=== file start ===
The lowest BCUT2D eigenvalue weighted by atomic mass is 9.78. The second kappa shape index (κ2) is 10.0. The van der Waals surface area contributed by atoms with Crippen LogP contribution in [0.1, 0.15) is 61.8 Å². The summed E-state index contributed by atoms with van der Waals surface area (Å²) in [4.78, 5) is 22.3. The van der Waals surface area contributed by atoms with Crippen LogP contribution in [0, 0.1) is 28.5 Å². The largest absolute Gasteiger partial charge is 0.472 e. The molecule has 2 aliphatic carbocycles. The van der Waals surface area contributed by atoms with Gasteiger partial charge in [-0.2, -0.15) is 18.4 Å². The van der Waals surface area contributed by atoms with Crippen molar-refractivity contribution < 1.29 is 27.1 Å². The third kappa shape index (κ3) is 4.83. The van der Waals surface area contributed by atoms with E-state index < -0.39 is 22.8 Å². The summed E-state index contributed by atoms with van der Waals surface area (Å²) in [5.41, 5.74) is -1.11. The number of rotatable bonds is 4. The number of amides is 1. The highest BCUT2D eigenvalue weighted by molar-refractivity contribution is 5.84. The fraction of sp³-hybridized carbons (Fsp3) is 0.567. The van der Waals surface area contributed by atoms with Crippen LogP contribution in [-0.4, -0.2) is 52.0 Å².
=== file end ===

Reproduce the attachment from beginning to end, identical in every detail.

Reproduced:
The lowest BCUT2D eigenvalue weighted by atomic mass is 9.78. The second kappa shape index (κ2) is 10.0. The van der Waals surface area contributed by atoms with Crippen LogP contribution in [0.1, 0.15) is 61.8 Å². The summed E-state index contributed by atoms with van der Waals surface area (Å²) in [4.78, 5) is 22.3. The van der Waals surface area contributed by atoms with Crippen LogP contribution in [0, 0.1) is 28.5 Å². The largest absolute Gasteiger partial charge is 0.472 e. The molecule has 2 aliphatic carbocycles. The van der Waals surface area contributed by atoms with Gasteiger partial charge in [-0.2, -0.15) is 18.4 Å². The van der Waals surface area contributed by atoms with Crippen molar-refractivity contribution < 1.29 is 27.1 Å². The third kappa shape index (κ3) is 4.83. The van der Waals surface area contributed by atoms with E-state index < -0.39 is 22.8 Å². The summed E-state index contributed by atoms with van der Waals surface area (Å²) in [5.41, 5.74) is -1.11. The number of rotatable bonds is 4. The number of amides is 1. The highest BCUT2D eigenvalue weighted by molar-refractivity contribution is 5.84. The fraction of sp³-hybridized carbons (Fsp3) is 0.567. The van der Waals surface area contributed by atoms with Crippen LogP contribution in [-0.4, -0.2) is 52.0 Å².